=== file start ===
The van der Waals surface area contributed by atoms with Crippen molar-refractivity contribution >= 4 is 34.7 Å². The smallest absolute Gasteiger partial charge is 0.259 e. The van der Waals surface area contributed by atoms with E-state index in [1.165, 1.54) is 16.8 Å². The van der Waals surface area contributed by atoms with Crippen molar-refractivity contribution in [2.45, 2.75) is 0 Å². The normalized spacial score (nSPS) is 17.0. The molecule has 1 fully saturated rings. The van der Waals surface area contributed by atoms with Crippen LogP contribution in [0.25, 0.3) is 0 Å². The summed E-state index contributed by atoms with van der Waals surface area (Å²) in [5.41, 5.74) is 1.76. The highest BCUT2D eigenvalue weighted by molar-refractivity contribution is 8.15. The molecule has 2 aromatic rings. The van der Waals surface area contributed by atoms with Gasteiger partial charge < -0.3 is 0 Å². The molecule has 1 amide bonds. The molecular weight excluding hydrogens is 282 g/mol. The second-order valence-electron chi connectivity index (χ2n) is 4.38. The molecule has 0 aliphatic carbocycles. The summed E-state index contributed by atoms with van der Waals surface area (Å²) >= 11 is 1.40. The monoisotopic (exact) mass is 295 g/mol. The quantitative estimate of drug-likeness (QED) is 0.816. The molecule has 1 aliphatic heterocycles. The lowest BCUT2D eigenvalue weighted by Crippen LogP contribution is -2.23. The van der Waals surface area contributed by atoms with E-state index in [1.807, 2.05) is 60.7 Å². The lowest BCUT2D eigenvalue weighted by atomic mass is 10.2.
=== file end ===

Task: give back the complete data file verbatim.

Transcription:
The van der Waals surface area contributed by atoms with Crippen molar-refractivity contribution >= 4 is 34.7 Å². The smallest absolute Gasteiger partial charge is 0.259 e. The van der Waals surface area contributed by atoms with E-state index in [1.165, 1.54) is 16.8 Å². The van der Waals surface area contributed by atoms with Crippen molar-refractivity contribution in [2.45, 2.75) is 0 Å². The normalized spacial score (nSPS) is 17.0. The molecule has 1 fully saturated rings. The van der Waals surface area contributed by atoms with Crippen LogP contribution in [0.25, 0.3) is 0 Å². The summed E-state index contributed by atoms with van der Waals surface area (Å²) in [5.41, 5.74) is 1.76. The highest BCUT2D eigenvalue weighted by molar-refractivity contribution is 8.15. The molecule has 2 aromatic rings. The van der Waals surface area contributed by atoms with Gasteiger partial charge < -0.3 is 0 Å². The molecule has 1 amide bonds. The molecular weight excluding hydrogens is 282 g/mol. The second-order valence-electron chi connectivity index (χ2n) is 4.38. The molecule has 0 aliphatic carbocycles. The summed E-state index contributed by atoms with van der Waals surface area (Å²) >= 11 is 1.40. The monoisotopic (exact) mass is 295 g/mol. The quantitative estimate of drug-likeness (QED) is 0.816. The molecule has 1 aliphatic heterocycles. The lowest BCUT2D eigenvalue weighted by Crippen LogP contribution is -2.23. The van der Waals surface area contributed by atoms with E-state index in [1.807, 2.05) is 60.7 Å². The lowest BCUT2D eigenvalue weighted by atomic mass is 10.2.